Q: What aspects of company culture are most important to retain committed talent?
A: While research on turnover and retention tends to focus on job satisfaction, the decision to leave a job goes much deeper, to employees’ identities and well-being. The difficulty of the decision behind whether to leave a job was the focus of an in-depth study three colleagues and I recently published. We identified six elements of identity and well-being, P-T-R-E-A-D, that were central in considerations to stay or go:
Purpose. Employees find meaning in contributing to the greater good and being connected to something beyond themselves. Does each employee have a “line of sight” from their job tasks to the good your organization does?
Trajectory. Employees find meaning in their stories as they develop and grow across their careers and lives. Does your culture reflect caring about each employee’s goals for their careers and lives?
Relatedness. Employees find meaning in a sense of warm belonging at work in a way that honors human dignity. Does your culture reflect that it values human dignity and fosters relationships?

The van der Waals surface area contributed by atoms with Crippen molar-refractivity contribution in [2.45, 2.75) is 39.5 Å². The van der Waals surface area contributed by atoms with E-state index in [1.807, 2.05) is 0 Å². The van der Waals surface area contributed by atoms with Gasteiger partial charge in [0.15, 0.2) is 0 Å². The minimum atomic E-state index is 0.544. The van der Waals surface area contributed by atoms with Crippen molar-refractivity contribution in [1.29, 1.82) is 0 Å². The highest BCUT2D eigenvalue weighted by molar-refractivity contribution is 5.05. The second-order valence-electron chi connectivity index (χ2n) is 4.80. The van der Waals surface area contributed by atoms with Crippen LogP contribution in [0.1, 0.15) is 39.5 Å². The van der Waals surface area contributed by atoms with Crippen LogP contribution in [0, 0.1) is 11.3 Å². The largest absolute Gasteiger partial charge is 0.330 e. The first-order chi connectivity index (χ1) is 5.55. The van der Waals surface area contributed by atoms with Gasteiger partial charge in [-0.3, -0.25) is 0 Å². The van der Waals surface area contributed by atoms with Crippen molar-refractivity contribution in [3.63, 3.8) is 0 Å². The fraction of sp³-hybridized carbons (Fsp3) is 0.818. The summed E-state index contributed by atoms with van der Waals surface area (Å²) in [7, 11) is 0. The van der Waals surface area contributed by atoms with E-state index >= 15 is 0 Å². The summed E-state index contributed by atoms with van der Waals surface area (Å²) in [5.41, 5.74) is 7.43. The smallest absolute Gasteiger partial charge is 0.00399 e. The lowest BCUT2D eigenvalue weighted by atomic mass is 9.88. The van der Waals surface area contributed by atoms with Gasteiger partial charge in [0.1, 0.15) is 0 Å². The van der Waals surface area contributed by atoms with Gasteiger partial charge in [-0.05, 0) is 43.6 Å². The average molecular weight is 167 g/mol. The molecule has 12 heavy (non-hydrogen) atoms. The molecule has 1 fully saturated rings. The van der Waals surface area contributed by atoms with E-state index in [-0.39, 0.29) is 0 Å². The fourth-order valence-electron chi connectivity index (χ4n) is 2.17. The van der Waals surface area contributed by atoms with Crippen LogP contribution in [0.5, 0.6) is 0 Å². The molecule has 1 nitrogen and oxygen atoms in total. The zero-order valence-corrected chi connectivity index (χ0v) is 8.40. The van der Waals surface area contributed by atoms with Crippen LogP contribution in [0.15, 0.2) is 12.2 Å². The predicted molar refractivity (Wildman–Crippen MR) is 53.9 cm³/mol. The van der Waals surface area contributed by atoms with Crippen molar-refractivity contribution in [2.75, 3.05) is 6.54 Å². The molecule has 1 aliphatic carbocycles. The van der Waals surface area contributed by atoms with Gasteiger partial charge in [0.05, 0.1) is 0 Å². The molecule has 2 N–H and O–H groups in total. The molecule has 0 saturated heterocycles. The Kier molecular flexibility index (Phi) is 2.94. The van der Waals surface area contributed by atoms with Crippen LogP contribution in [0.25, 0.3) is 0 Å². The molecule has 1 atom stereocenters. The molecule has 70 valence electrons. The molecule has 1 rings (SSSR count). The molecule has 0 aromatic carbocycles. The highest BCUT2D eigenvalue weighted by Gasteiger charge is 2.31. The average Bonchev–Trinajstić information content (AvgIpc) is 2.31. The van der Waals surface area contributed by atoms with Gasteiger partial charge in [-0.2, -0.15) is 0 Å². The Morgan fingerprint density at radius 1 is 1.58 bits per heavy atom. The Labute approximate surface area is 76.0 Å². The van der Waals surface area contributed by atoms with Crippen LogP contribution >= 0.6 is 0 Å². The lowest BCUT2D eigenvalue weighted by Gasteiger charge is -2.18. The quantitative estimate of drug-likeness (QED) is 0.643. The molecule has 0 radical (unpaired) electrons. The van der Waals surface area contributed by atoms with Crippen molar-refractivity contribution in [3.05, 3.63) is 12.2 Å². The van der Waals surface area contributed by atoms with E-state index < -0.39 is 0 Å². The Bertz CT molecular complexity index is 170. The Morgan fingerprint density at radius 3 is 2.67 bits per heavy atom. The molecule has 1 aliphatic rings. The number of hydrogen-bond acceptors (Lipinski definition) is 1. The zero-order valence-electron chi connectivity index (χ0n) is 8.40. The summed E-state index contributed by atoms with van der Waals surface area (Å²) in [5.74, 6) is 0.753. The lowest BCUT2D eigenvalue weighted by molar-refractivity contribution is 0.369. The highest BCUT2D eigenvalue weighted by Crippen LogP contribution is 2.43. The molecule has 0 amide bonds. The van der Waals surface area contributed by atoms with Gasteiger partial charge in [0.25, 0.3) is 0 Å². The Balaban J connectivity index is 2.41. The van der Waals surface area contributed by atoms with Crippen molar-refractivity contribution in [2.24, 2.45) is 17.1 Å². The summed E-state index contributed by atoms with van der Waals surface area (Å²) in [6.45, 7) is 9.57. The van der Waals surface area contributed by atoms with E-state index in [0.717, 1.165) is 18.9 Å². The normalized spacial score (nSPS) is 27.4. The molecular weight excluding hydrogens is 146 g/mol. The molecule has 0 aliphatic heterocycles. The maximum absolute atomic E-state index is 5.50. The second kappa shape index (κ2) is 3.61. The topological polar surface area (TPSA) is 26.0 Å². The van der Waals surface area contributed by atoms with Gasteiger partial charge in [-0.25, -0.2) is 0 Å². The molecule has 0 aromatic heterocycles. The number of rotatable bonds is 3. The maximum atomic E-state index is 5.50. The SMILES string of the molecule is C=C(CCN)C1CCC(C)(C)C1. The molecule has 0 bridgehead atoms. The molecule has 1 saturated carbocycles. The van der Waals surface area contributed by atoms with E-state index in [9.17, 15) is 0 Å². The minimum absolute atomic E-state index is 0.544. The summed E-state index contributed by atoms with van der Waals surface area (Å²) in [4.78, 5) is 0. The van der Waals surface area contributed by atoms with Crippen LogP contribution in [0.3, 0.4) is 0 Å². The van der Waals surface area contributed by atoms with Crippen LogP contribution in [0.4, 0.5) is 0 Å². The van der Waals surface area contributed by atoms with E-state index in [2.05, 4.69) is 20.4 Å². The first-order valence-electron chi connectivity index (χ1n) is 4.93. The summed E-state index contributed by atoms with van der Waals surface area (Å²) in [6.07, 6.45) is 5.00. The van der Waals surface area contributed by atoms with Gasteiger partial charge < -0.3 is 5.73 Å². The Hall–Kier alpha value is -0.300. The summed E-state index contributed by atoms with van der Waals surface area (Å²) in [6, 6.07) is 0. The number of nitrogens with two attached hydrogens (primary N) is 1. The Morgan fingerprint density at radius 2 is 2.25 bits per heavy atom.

Expression, acceptance, and differentiation of self. Employees find meaning expressing their full gifts in a way that has impact and being valued positively for the differences they bring.
Does your culture intentionally make room for differences and new ideas?
Employees often feel satisfied by some elements and dissatisfied by others. It is the balance that determines whether an employee stays or goes. The more of these human needs that you can satisfy in work, the more likely you are to have an engaged, committed workforce.
Adapting an organization’s culture can be challenging, but it can be done. Markers of culture include the way managers, owners and leaders act and what they focus on; the stories that get told over and over; the criteria used for hiring and promotion; the focus of any ceremonies, rites and rituals; physical space and how it’s used; and the language that’s used. Your mission or vision and values statement are also important, but only if these markers line up with them.
Teresa J. Rothausen is a professor of principled leadership and management in the Opus College of Business at the University of St. Thomas.